The president revealed the meeting yesterday morning from his golf club in Bedminster, New Jersey, tweeting, "Spent much time talking about the vast amounts of fake news being put out by the media and how that fake news has morphed into the phrase 'enemy of the people.' Sad."

Sulzberger says the White House requested the meeting and asked that it remain off the record. But after President Trump tweeted about it, the "Times" decided to release Sulzberger's notes.

The "Times" publisher says, "I told him that although the phrase 'fake news' is untrue and harmful, I am far more concerned about his labeling journalists the enemy of the people. I warned that this inflammatory language is contributing to a rise in threats against journalists and will lead to violence."

JARRETT: The president is also threatening to shut down the government in September if Congress fails to fund his border wall and change the nation's immigration laws.

Mr. Trump tweeting quote, "I would be willing to shut down the government if the Democrats do not give us the votes for border security, which includes the wall. Must get rid of lottery, catch and release, etc., and finally go to system of immigration based on merit. We need great people coming into our country."

Of course, the president repeatedly promised Mexico would pay for that wall. Since February, he's been floating the idea of shutting down the government to get taxpayers to fund it.

BRIGGS: Oh, boy, shut down politics.

Joining us this morning, CNN political analyst Julian Zelizer, historian and professor at Princeton University. Good to see you, sir.


BRIGGS: Hope you had a great weekend.

"It's supposed to be the economy, stupid," said James Carville, but it is not. This president is focused on immigration.

But it's not just him, it's a super PAC ad that could be touting the economy, the tax cuts. This is in Ohio's 12th congressional district. Listen to what they, instead, are focusing on.

[05:35:10] (BEGIN VIDEO CLIP)

TELEVISION AD: The liberal resistance is demanding open borders. They want to eliminate the law enforcement agency that enforces our immigration laws, opening America's doors to more crime and drugs. And they want Danny O'Connor's help, bankrolling his campaign.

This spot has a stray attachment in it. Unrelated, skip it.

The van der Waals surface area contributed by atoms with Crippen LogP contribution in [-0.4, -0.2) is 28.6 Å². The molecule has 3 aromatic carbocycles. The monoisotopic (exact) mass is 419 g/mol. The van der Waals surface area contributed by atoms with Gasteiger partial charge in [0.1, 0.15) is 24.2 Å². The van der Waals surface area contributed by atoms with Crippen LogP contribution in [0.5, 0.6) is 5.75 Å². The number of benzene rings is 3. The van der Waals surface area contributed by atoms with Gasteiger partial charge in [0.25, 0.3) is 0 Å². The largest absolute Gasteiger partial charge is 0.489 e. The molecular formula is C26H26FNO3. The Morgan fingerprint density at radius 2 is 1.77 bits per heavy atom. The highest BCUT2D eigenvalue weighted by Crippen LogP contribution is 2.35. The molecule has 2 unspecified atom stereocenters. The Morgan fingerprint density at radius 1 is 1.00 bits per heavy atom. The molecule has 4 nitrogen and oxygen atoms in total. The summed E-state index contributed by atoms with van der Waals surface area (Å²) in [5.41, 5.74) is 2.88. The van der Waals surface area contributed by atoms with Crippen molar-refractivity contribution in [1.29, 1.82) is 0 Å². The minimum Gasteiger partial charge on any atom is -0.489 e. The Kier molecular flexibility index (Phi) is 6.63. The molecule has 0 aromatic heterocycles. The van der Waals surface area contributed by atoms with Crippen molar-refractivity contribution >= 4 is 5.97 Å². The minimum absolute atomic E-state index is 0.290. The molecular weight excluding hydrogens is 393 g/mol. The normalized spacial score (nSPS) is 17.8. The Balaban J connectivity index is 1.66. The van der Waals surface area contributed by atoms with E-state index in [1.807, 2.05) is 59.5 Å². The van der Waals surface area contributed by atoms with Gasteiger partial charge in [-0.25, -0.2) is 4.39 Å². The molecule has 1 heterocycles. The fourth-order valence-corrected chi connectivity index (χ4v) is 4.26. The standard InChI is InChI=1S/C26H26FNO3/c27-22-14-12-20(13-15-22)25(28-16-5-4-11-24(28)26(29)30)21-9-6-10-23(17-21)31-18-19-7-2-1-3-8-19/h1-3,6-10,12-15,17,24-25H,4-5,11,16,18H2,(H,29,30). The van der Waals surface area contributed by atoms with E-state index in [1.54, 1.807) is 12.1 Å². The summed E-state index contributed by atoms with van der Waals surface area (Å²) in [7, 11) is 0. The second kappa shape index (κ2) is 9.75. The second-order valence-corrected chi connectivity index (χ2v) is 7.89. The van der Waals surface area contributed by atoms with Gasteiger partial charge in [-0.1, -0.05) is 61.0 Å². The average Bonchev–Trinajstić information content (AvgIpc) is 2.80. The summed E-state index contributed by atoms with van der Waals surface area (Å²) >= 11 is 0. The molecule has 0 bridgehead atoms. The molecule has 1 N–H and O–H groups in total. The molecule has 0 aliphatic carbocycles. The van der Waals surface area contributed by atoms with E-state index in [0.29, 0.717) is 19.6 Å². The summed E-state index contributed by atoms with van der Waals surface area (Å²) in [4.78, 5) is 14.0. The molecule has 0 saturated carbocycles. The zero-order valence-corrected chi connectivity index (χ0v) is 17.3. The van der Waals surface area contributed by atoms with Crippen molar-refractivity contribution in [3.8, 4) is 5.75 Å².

BRIGGS: No mention of the economy -- of the 4.1 percent growth in GDP -- of the jobs numbers up, of the unemployment down.

Should Republicans focus on immigration? What if you are running in these midterms -- does this make you nervous?

ZELIZER: Yes, and many of the 40-plus districts that Republicans are defending, the immigration issue won't work. The economy is the best bet they have in a difficult midterm election but I think the president is throwing a pretty controversial issue in a lot of the country.

JARRETT: I mean, at this point it seems like this is the Democrats' to lose, right? We've got 99 days left until the midterms.

In your view, what do Democrats have to do to mess this up?

ZELIZER: Well, the Democrats have to take attention away from the biggest issue on the ballot and that's President Trump. They have to turn the attention to problems with the Democratic Party or to questions whether they're too far left or too far center.

The election should be a mandate on the president -- the values he represents, the policies that he's pushing for -- and if they could keep that as the focus in a lot of these districts the Democrats will come out to vote, and that's what you need to win.

BRIGGS: One thing that typically helps conservatives in an election like this is the Koch brothers, arguably the most influential donors on the right, prepared to spend $400 million in the 2-year election cycle.


BRIGGS: But the co-chair of the Koch brothers is Brian Hooks. They had this summer meeting which isn't exactly open to reporters but this statement was offered up. "The divisiveness of this White House is causing long-term damage."

They've also talked about the lack of leadership coming from the White House without mentioning Donald Trump by name.